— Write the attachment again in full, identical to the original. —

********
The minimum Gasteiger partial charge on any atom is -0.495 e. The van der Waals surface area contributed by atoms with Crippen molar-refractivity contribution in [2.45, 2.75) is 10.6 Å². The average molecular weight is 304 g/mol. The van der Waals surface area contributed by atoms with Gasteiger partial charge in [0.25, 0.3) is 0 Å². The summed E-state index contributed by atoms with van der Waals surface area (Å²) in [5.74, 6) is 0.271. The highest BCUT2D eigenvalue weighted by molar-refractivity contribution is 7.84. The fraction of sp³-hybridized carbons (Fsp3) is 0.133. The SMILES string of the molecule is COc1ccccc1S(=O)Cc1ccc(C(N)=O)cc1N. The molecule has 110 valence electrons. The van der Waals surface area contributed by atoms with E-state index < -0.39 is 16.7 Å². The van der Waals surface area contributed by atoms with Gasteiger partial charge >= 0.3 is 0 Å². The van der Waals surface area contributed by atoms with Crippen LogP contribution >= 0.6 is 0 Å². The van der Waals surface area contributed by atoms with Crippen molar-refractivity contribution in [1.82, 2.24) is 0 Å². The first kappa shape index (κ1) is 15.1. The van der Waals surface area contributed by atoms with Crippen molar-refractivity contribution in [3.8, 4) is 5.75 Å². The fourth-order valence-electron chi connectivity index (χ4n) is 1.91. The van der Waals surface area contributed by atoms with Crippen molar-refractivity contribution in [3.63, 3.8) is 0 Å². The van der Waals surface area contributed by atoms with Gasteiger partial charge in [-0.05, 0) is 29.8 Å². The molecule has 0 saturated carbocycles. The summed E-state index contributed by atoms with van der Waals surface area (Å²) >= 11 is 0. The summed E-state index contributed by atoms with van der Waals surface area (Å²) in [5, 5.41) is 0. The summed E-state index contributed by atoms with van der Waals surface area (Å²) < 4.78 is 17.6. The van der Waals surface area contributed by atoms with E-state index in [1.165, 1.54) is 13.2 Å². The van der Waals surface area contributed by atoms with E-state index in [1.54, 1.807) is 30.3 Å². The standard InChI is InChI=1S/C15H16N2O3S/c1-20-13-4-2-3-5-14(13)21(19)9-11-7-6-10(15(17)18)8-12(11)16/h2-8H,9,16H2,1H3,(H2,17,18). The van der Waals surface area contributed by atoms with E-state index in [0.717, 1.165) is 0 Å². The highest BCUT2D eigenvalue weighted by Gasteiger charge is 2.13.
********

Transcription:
The minimum Gasteiger partial charge on any atom is -0.495 e. The van der Waals surface area contributed by atoms with Crippen molar-refractivity contribution in [2.45, 2.75) is 10.6 Å². The average molecular weight is 304 g/mol. The van der Waals surface area contributed by atoms with Gasteiger partial charge in [0.25, 0.3) is 0 Å². The summed E-state index contributed by atoms with van der Waals surface area (Å²) in [5.74, 6) is 0.271. The highest BCUT2D eigenvalue weighted by molar-refractivity contribution is 7.84. The fraction of sp³-hybridized carbons (Fsp3) is 0.133. The SMILES string of the molecule is COc1ccccc1S(=O)Cc1ccc(C(N)=O)cc1N. The molecule has 110 valence electrons. The van der Waals surface area contributed by atoms with E-state index < -0.39 is 16.7 Å². The van der Waals surface area contributed by atoms with Gasteiger partial charge >= 0.3 is 0 Å². The van der Waals surface area contributed by atoms with Crippen LogP contribution >= 0.6 is 0 Å². The van der Waals surface area contributed by atoms with Crippen molar-refractivity contribution in [1.82, 2.24) is 0 Å². The first kappa shape index (κ1) is 15.1. The van der Waals surface area contributed by atoms with Crippen molar-refractivity contribution in [3.8, 4) is 5.75 Å². The fourth-order valence-electron chi connectivity index (χ4n) is 1.91. The van der Waals surface area contributed by atoms with Crippen molar-refractivity contribution in [3.63, 3.8) is 0 Å². The van der Waals surface area contributed by atoms with Gasteiger partial charge in [-0.05, 0) is 29.8 Å². The molecule has 0 saturated carbocycles. The summed E-state index contributed by atoms with van der Waals surface area (Å²) >= 11 is 0. The summed E-state index contributed by atoms with van der Waals surface area (Å²) in [5, 5.41) is 0. The summed E-state index contributed by atoms with van der Waals surface area (Å²) < 4.78 is 17.6. The van der Waals surface area contributed by atoms with E-state index in [1.165, 1.54) is 13.2 Å². The van der Waals surface area contributed by atoms with E-state index in [1.54, 1.807) is 30.3 Å². The standard InChI is InChI=1S/C15H16N2O3S/c1-20-13-4-2-3-5-14(13)21(19)9-11-7-6-10(15(17)18)8-12(11)16/h2-8H,9,16H2,1H3,(H2,17,18). The van der Waals surface area contributed by atoms with E-state index in [0.717, 1.165) is 0 Å². The highest BCUT2D eigenvalue weighted by Gasteiger charge is 2.13.